Free to Offend Episode 68 | Guest: Geoff Lawrence, Director of Research, Nevada Policy At first glance, it seems like divided government should make it harder to get meaningful reforms passed into law … but the truth is, there are still plenty of opportunities. Geoffrey Lawrence, director of research for… Read More
The deregulation of electrical utilities is coming. Nevada's legislature is likely to address this issue in some fashion during the 1997 session, and return to it in the 1999 session. Many legislators voiced concerns that Nevada will be left behind: several neighboring states, including California and Oregon, have already begun the deregulation process.
Last month "Project Censored," an annual public relations stunt by the far left, revealed its list of the top censored stories of 1997. The list is comprised of trendy liberal topics that are largely overlooked by the mainstream press. The list’s name is disingenuous—the stories are not "censored" at all, but regularly see print in ultra-leftist publications such as The Nation and Mother Jones. The Reno News & Review compiled its own list covering subjects within the state, including "overpopulation" in Washoe Valley and Nevada’s "rule by the rich." NPRI has a somewhat different take on the types of stories to which Nevada’s media turns a blind eye. Herewith, NPRI’s list of the most-overlooked stories of the last 12 months.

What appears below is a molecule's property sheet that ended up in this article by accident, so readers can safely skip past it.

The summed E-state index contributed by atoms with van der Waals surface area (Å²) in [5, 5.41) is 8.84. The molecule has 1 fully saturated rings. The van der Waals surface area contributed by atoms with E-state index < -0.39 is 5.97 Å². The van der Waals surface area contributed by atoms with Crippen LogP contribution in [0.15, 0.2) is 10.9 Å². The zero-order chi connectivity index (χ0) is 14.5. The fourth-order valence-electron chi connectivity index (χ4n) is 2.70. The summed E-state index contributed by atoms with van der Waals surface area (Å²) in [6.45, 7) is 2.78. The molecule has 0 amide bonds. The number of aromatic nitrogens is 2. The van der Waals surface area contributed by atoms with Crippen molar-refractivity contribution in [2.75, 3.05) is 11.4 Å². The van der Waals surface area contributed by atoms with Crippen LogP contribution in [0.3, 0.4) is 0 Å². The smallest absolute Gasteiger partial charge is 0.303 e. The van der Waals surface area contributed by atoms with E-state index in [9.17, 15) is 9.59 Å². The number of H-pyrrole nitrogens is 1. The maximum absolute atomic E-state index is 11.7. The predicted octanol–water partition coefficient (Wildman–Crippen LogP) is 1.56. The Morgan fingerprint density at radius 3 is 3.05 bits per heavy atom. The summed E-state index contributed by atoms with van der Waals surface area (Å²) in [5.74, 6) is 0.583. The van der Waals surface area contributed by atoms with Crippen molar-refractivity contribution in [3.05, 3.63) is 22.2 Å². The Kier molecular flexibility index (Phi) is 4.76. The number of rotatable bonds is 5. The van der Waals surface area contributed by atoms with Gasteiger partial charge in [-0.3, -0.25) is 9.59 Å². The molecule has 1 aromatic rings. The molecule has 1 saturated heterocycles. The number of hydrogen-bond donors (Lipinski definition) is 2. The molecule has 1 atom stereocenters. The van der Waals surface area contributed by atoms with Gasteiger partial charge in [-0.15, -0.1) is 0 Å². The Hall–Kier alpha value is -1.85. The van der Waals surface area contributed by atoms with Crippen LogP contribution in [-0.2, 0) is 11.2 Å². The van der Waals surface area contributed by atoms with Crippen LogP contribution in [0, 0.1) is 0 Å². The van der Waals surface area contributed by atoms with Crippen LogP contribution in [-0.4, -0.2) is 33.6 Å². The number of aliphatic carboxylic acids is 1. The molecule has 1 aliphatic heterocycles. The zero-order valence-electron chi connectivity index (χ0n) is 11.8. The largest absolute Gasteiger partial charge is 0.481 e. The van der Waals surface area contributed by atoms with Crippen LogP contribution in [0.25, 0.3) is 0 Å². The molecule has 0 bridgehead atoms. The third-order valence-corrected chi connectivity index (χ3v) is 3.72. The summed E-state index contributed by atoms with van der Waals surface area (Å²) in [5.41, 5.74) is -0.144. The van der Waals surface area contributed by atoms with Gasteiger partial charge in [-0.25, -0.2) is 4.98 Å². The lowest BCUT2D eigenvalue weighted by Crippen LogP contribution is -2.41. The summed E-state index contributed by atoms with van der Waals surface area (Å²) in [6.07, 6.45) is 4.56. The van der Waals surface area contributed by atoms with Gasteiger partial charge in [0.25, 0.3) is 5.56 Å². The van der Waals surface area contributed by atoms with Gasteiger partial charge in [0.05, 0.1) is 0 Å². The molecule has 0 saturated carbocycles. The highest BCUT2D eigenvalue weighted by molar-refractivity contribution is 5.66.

President Clinton recently endorsed a national blood alcohol content (BAC) standard for drunk driving. The new standard, .08 percent, is being pushed by advocacy organizations such as Mothers Against Drunk Driving. If approved by the House of Representatives—it passed the Senate March 4 by a wide margin—Nevada and 34 other states will face a choice between lowering their present .10 percent limits or potentially losing federal highway funds. A broad coalition of opponents, from civil libertarians to lobbyists for the restaurant and beverage industries, have coalesced to fight this latest proposed federal mandate. Herewith, an examination of the BAC debate.